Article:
And for everyone, the things that will drive one to darkness will be different. For me, it is not the cooking or cleaning on top of homeschooling that trips me up. Those things are fine. The harder part is the mental exhaustion from the juggling of three very different ages, stages and attitudes. I am so very tired by the end of teaching time for three separate people that I really can’t combine due to large age gaps… The harder and darker part for me is often juggling the “should” for each age and how the “should” would look if the entire school day was devoted to each child’s grade or developmental level…. and maybe there would be some hours for me…instead of an all day, all hours being “on” from 5:30 in the morning until 8 at night….Have you ever felt that way? Continue reading
One thing I often hear from parents is that while there seem to be at least a good handful of books about the Early Years (0-aged 7) child, there does not seem to be that many books about development, parenting, and discipline for the older child. So, today, I wanted to share with you some of my favorite titles regarding development for the older child.
General, Ages 7-14:
- The Gesell Institute Books cover up to age 14
- A Guide To Child’s Health by Michaela Glocker and Wolfgang Goebel has sections regarding all ages
- Phases of Childhood by Bernard Lievegoed
- The Developing Child by Willi Aeppli
- Raising A Daughter ; Raising A Son by Don and Jeanne Elium
Specific to the Nine Year Change:
- Encountering the Self by Hermann Koepke
- I am Different From You by Peter Selg
Specific to the Twelve Year Change:
- On the Threshold of Adolescence by Hermann Koepke
Specific to Teens:
- Between Form and Freedom by Betty Staley
- The Teenaged Brain by Frances E. Jensen, MD
- Becoming Peers by DeAnna L’am (for girls)
- Education for Adolescents by Rudolf Steiner
- Kinesthetic Learning for Adolescents: Learning Through Movement and Eurythmy by Leonore Russell (while a eurythmy book, has great general insight into the stages of the teenaged years!)
Tools to Help in the Teenaged Years:
These books can be very helpful earlier in terms of your own education and development, but I would not expect the techniques in these works to work well until children develop cause and effect reasoning during the twelve year change. Read them for yourself and feel free to disagree.
- Nonviolent Communication by Marshall Rosenberg
- How To Talk So Kids Will Listen and Listen So Kids Will Talk – by Adele Faber and Elaine Mazlish
- Liberated Parents, Liberated Children: Your Guide to A Happier Family by Adele Faber and Elaine Mazlish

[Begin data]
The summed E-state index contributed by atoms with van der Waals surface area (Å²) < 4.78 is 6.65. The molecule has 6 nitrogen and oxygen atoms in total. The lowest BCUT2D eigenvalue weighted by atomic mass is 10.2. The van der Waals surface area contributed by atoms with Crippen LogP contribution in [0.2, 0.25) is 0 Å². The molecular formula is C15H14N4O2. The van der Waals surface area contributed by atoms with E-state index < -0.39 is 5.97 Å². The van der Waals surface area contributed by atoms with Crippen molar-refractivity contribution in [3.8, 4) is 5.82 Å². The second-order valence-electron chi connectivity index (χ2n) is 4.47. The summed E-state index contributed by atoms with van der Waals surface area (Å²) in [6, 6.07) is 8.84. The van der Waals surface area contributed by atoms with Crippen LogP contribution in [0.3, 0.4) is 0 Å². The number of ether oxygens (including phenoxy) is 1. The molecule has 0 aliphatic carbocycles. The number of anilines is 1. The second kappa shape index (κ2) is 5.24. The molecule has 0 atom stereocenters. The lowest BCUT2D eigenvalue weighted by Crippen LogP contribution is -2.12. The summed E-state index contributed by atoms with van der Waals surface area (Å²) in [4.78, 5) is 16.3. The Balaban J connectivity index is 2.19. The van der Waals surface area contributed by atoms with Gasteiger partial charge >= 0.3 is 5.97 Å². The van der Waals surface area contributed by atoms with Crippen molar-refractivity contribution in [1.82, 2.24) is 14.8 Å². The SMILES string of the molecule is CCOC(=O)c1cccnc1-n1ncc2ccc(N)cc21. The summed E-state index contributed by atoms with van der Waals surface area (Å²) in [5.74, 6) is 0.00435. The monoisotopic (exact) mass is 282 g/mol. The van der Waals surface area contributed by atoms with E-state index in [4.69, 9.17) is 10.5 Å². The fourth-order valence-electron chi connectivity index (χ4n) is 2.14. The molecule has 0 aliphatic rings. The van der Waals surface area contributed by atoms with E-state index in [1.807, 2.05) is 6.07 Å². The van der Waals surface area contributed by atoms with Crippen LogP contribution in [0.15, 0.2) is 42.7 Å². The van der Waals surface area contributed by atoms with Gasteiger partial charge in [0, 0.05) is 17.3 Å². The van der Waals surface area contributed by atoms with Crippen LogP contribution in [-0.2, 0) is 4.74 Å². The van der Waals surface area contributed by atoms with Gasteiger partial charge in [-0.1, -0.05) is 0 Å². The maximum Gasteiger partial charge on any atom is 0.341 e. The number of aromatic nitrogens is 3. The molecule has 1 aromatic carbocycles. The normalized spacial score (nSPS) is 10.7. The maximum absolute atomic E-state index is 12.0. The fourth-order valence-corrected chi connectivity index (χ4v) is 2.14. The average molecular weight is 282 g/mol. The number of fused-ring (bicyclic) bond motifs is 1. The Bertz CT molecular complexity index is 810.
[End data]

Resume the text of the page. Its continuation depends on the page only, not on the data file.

For the Big Picture of Life and Parenting:
- The Human Life by George and Gisela O’Neil
- Authentic Parenting: A Four Temperaments Guide To Understanding Your Child and Yourself by Bari Borsky and Judith Haney
- Adventures in Parenting by Rachel Ross
There are many wonderful books I have also gone through chapter by chapter on this blog; if you go to the “book reviews” button in the header bar and click, you will see a drop down menu with many different book titles.
We are on the last chapter of this wonderful book. Chapter XIII is about teaching a foreign language, which is a topic I have seen asked and wondered about on many of the Waldorf homeschooling Facebook groups as of late.
Rudolf Steiner wanted first graders to be able to hold a little conversation in that foreign language by the end of that first grade year. Writing in a foreign language is not introduced until the fourth grade, so in grades one through three, through two or three fifty minute periods a week, foreign languages are introduced orally only. Poems, songs, and verses are used with NO English whatsoever.
At first, the children just hear sounds and not meaning. The key to helping the children is to provide variation and diversity in what is being brought. This is done through Continue reading
“Several years ago I heard the bishop of Massachusetts, M. Thomas Shaw, speak at the cathedral in Boston of his experience of being in the Holy Land for Lent that year. There it is summertime during the weeks before Easter, with the desert in full bloom, the trees laden with olives and figs, the hazy smell of ripe fruit and sound of buzzing insects filling the air. As he moved through the days of prayer and reflection before Easter in the midst of such abundance and beauty he came to understand Lent as a time of being refreshed by a loving God instead of a time of arduous effort to improve.” – page 52 from “Welcome to the Church Year: An Introduction to the Seasons of the Episcopal Church” by Vicki K. Black
I think of Lent as both a time to be restored and renewed, and also a time of taking stock. It is a time to strengthen the spiritual life. It is a spiritual “check-in” and can be a time of healing in the most profound of ways. It is time for a re-awakening of our spiritual life, and for Christians this leads up to the renewal of our own baptismal vows on Easter as catechumens are baptized into Christianity.
These weeks of Lent are simpler, quieter and more harmonious than other weeks of the year if we let them be. Continue reading